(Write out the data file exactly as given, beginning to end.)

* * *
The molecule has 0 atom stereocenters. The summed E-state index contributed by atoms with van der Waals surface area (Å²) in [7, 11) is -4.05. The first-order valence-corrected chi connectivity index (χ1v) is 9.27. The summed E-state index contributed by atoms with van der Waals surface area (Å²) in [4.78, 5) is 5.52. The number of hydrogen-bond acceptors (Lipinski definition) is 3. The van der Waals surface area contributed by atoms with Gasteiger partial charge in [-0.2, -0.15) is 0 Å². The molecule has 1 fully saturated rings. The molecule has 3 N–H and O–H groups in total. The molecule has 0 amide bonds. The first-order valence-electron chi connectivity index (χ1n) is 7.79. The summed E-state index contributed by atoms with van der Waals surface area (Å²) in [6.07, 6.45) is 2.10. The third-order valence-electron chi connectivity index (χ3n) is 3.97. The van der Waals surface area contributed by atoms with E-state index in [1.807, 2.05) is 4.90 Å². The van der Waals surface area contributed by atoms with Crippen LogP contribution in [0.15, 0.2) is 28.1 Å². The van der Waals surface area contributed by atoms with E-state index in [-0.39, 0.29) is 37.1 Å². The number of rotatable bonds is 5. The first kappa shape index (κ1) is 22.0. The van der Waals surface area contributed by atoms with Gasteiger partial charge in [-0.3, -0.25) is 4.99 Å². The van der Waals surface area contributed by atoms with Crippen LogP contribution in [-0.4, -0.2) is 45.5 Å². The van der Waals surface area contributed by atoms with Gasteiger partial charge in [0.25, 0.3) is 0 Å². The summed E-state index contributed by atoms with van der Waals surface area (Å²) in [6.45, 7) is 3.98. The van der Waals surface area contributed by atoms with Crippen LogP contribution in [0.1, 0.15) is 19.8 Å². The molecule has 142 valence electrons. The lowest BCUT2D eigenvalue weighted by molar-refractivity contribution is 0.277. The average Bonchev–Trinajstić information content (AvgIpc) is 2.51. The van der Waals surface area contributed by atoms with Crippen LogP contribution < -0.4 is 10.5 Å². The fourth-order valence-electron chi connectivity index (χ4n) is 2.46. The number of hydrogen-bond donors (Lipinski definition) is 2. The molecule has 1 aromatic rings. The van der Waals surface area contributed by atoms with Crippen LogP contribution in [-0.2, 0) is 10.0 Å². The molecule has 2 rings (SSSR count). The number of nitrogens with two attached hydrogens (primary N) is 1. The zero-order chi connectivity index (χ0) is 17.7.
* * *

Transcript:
The molecule has 0 atom stereocenters. The summed E-state index contributed by atoms with van der Waals surface area (Å²) in [7, 11) is -4.05. The first-order valence-corrected chi connectivity index (χ1v) is 9.27. The summed E-state index contributed by atoms with van der Waals surface area (Å²) in [4.78, 5) is 5.52. The number of hydrogen-bond acceptors (Lipinski definition) is 3. The van der Waals surface area contributed by atoms with Gasteiger partial charge in [-0.2, -0.15) is 0 Å². The molecule has 1 fully saturated rings. The molecule has 3 N–H and O–H groups in total. The molecule has 0 amide bonds. The first-order valence-electron chi connectivity index (χ1n) is 7.79. The summed E-state index contributed by atoms with van der Waals surface area (Å²) in [6.07, 6.45) is 2.10. The third-order valence-electron chi connectivity index (χ3n) is 3.97. The van der Waals surface area contributed by atoms with E-state index in [1.807, 2.05) is 4.90 Å². The van der Waals surface area contributed by atoms with Crippen LogP contribution in [0.15, 0.2) is 28.1 Å². The van der Waals surface area contributed by atoms with E-state index in [-0.39, 0.29) is 37.1 Å². The number of rotatable bonds is 5. The first kappa shape index (κ1) is 22.0. The van der Waals surface area contributed by atoms with Gasteiger partial charge in [-0.3, -0.25) is 4.99 Å². The van der Waals surface area contributed by atoms with Crippen LogP contribution in [-0.4, -0.2) is 45.5 Å². The van der Waals surface area contributed by atoms with Gasteiger partial charge in [0.25, 0.3) is 0 Å². The summed E-state index contributed by atoms with van der Waals surface area (Å²) in [6.45, 7) is 3.98. The van der Waals surface area contributed by atoms with Crippen LogP contribution in [0.1, 0.15) is 19.8 Å². The molecule has 142 valence electrons. The lowest BCUT2D eigenvalue weighted by molar-refractivity contribution is 0.277. The average Bonchev–Trinajstić information content (AvgIpc) is 2.51. The van der Waals surface area contributed by atoms with Crippen LogP contribution < -0.4 is 10.5 Å². The fourth-order valence-electron chi connectivity index (χ4n) is 2.46. The number of hydrogen-bond donors (Lipinski definition) is 2. The molecule has 1 aromatic rings. The van der Waals surface area contributed by atoms with Crippen LogP contribution in [-0.2, 0) is 10.0 Å². The molecule has 2 rings (SSSR count). The number of nitrogens with two attached hydrogens (primary N) is 1. The zero-order chi connectivity index (χ0) is 17.7.